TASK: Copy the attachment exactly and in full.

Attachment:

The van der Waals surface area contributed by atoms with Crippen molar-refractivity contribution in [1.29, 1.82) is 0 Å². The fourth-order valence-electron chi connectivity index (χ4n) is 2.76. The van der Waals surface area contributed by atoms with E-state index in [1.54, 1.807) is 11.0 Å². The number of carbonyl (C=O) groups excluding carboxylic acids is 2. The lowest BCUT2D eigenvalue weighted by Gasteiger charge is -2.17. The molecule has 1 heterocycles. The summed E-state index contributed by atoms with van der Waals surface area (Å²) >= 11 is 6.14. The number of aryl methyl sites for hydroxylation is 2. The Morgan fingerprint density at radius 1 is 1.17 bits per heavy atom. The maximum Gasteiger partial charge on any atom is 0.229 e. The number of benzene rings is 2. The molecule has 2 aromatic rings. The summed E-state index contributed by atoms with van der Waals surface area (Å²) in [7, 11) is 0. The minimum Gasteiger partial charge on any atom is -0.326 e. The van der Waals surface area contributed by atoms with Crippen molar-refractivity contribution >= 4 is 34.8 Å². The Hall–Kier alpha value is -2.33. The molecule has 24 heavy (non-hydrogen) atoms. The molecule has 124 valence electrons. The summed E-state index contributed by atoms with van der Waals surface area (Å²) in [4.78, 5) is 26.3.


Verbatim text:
The van der Waals surface area contributed by atoms with Crippen molar-refractivity contribution in [1.29, 1.82) is 0 Å². The fourth-order valence-electron chi connectivity index (χ4n) is 2.76. The van der Waals surface area contributed by atoms with E-state index in [1.54, 1.807) is 11.0 Å². The number of carbonyl (C=O) groups excluding carboxylic acids is 2. The lowest BCUT2D eigenvalue weighted by Gasteiger charge is -2.17. The molecule has 1 heterocycles. The summed E-state index contributed by atoms with van der Waals surface area (Å²) >= 11 is 6.14. The number of aryl methyl sites for hydroxylation is 2. The Morgan fingerprint density at radius 1 is 1.17 bits per heavy atom. The maximum Gasteiger partial charge on any atom is 0.229 e. The number of benzene rings is 2. The molecule has 2 aromatic rings. The summed E-state index contributed by atoms with van der Waals surface area (Å²) in [7, 11) is 0. The minimum Gasteiger partial charge on any atom is -0.326 e. The van der Waals surface area contributed by atoms with Crippen molar-refractivity contribution >= 4 is 34.8 Å². The Hall–Kier alpha value is -2.33. The molecule has 24 heavy (non-hydrogen) atoms. The molecule has 124 valence electrons. The summed E-state index contributed by atoms with van der Waals surface area (Å²) in [4.78, 5) is 26.3.